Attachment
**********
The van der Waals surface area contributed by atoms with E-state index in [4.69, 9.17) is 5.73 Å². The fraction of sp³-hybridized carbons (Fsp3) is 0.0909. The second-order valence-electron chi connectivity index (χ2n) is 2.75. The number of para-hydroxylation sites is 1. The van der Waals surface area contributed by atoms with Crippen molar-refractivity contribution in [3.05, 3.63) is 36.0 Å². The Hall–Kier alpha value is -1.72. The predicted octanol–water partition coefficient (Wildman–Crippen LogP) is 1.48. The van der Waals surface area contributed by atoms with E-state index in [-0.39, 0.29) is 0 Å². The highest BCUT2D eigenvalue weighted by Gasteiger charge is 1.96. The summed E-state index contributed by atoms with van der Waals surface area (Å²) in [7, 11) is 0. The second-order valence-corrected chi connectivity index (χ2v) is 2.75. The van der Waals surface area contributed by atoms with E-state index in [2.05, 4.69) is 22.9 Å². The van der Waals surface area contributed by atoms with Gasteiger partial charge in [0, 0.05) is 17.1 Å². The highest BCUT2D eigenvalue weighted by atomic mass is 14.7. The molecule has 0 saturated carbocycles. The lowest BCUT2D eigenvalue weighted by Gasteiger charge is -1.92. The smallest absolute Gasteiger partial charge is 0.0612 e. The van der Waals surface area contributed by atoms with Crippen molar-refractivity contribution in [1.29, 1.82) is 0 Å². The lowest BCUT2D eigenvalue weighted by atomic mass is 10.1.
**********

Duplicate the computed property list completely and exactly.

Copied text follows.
The van der Waals surface area contributed by atoms with E-state index in [4.69, 9.17) is 5.73 Å². The fraction of sp³-hybridized carbons (Fsp3) is 0.0909. The second-order valence-electron chi connectivity index (χ2n) is 2.75. The number of para-hydroxylation sites is 1. The van der Waals surface area contributed by atoms with Crippen molar-refractivity contribution in [3.05, 3.63) is 36.0 Å². The Hall–Kier alpha value is -1.72. The predicted octanol–water partition coefficient (Wildman–Crippen LogP) is 1.48. The van der Waals surface area contributed by atoms with E-state index in [-0.39, 0.29) is 0 Å². The highest BCUT2D eigenvalue weighted by Gasteiger charge is 1.96. The summed E-state index contributed by atoms with van der Waals surface area (Å²) in [7, 11) is 0. The second-order valence-corrected chi connectivity index (χ2v) is 2.75. The van der Waals surface area contributed by atoms with E-state index in [2.05, 4.69) is 22.9 Å². The van der Waals surface area contributed by atoms with Gasteiger partial charge in [0, 0.05) is 17.1 Å². The highest BCUT2D eigenvalue weighted by atomic mass is 14.7. The molecule has 0 saturated carbocycles. The lowest BCUT2D eigenvalue weighted by Gasteiger charge is -1.92. The smallest absolute Gasteiger partial charge is 0.0612 e. The van der Waals surface area contributed by atoms with Crippen molar-refractivity contribution in [1.29, 1.82) is 0 Å². The lowest BCUT2D eigenvalue weighted by atomic mass is 10.1.